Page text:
A lever could be something as simple as a wooden board with a ridge that freely rotates or moves on a pivot. The most common and popular lever can be found in many playgrounds: a see-saw or teeter-totter. They are found everywhere and it is one of the most useful simple machines. There are three classes of levers. The image below is an example of a Class Two Lever, sometimes called a Second Class Lever.
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Beam- The lever, a wooden plank or metal bar resting on the fulcrum. Fulcrum- the pivot or the turning point.Force- the effort or input needed to move the beam and load.Load- the item or object being moved or lifted on the plank.
The Class of Lever is determined by the location of the load, fulcrum, and force.
In a Class Two Lever, the Load is between the Force and the Fulcrum. The closer the Load is to the Fulcrum, the easier the load is to lift. Examples include wheelbarrows, staplers, bottle openers, nut cracker, and nail clippers.
A great example of a Class Two Lever is a wheelbarrow. The dirt in a wheelbarrow is the Load, the Fulcrum is the wheel, and the Force is at the end of the handles where a person lifts it. When the dirt is spread out evenly, the wheelbarrow is balanced and not difficult to push and move from place to place.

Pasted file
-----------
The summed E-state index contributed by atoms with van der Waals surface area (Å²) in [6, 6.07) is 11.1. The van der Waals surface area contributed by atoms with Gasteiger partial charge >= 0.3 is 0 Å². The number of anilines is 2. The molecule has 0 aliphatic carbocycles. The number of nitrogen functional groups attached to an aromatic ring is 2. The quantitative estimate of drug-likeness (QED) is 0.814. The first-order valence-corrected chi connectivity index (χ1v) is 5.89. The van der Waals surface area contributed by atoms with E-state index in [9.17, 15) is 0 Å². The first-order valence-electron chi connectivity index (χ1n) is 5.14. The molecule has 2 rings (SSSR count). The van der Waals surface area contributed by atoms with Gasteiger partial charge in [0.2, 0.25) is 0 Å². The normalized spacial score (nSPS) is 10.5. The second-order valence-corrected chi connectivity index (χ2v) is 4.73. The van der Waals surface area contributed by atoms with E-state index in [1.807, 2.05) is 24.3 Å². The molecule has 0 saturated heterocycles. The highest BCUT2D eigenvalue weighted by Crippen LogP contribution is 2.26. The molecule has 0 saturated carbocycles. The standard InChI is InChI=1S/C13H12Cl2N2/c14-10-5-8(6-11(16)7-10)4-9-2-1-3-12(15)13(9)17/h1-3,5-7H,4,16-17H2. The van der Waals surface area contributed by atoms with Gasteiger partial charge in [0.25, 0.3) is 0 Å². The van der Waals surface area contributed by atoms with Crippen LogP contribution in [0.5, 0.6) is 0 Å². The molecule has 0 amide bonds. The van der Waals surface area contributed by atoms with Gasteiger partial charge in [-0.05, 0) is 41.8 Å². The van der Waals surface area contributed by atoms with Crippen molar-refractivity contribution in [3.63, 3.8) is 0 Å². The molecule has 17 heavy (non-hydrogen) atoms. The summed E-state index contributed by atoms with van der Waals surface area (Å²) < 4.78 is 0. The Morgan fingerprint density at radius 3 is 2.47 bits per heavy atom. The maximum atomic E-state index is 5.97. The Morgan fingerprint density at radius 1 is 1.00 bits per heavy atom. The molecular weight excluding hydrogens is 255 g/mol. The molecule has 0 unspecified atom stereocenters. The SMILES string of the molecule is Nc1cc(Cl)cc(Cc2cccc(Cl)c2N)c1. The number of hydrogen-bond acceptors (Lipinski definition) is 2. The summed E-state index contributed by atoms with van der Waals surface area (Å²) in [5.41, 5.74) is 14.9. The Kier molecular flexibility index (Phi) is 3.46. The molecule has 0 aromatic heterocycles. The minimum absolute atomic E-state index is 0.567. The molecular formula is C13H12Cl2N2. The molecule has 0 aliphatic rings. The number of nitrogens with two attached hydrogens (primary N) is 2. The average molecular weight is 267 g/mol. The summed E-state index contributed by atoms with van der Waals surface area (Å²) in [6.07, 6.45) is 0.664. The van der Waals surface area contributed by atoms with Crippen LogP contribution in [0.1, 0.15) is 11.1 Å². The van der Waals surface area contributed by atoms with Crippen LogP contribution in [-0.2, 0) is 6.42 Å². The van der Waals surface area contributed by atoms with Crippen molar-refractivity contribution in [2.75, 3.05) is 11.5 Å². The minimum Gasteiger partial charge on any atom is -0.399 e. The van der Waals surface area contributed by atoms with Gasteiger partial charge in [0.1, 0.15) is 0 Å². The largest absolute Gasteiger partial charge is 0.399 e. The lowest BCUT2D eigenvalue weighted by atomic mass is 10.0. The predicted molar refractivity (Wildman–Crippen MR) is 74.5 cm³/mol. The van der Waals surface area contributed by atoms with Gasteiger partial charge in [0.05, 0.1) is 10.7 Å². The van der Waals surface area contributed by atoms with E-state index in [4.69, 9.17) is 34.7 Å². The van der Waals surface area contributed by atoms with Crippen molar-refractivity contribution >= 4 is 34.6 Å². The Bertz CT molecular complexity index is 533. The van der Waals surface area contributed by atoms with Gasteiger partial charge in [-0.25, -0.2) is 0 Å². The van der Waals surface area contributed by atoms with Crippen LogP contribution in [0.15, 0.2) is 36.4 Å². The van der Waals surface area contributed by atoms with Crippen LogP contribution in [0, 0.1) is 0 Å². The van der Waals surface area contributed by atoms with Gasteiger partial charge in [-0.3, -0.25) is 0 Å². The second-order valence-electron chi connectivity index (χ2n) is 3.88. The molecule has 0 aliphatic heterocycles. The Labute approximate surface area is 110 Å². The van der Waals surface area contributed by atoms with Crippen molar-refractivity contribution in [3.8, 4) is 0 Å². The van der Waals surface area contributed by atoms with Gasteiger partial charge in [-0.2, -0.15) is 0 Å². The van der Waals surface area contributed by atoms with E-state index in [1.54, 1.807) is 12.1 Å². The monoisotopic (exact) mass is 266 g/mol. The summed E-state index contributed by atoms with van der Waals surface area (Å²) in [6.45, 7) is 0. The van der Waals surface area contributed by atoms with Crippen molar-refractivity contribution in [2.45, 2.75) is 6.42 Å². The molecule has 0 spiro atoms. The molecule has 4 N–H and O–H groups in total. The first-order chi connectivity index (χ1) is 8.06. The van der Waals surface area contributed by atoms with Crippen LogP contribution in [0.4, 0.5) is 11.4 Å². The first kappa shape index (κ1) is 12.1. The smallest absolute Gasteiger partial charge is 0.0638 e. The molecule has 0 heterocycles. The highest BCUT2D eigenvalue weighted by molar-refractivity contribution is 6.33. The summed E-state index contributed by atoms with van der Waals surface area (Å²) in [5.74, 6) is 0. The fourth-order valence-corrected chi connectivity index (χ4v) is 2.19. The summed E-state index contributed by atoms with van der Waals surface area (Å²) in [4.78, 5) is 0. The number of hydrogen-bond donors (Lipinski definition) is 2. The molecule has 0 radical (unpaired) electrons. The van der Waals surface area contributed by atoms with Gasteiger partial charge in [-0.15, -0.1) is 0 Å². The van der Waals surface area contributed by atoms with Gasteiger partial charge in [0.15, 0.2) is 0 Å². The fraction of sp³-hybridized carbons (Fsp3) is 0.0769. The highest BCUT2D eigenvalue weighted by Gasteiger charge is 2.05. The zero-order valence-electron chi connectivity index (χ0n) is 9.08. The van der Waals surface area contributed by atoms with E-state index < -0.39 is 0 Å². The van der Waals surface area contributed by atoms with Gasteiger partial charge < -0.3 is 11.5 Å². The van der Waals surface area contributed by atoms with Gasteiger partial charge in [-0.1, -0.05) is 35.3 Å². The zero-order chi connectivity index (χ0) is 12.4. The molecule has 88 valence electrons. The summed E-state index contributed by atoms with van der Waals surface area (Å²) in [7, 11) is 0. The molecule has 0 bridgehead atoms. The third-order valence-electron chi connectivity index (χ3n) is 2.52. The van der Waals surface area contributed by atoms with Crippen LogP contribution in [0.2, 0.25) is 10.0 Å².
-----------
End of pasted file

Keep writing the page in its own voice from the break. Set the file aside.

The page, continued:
However, if all of the dirt is moved to the front, the Load is then closer to the Fulcrum, which will make it easier to lift. If the dirt was moved closer to the force or back of the wheelbarrow, it would become more difficult to lift.
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Some simple machines are made up of two Class Two Levers such as nutcrackers, staplers, and nail clippers. In the nutcracker below, both handles come together, the force, to break open the walnut, the load. The fulcrum is located at the end of the nutcracker were the handles are joined together. Notice how the parts are located similar to the image to the right.
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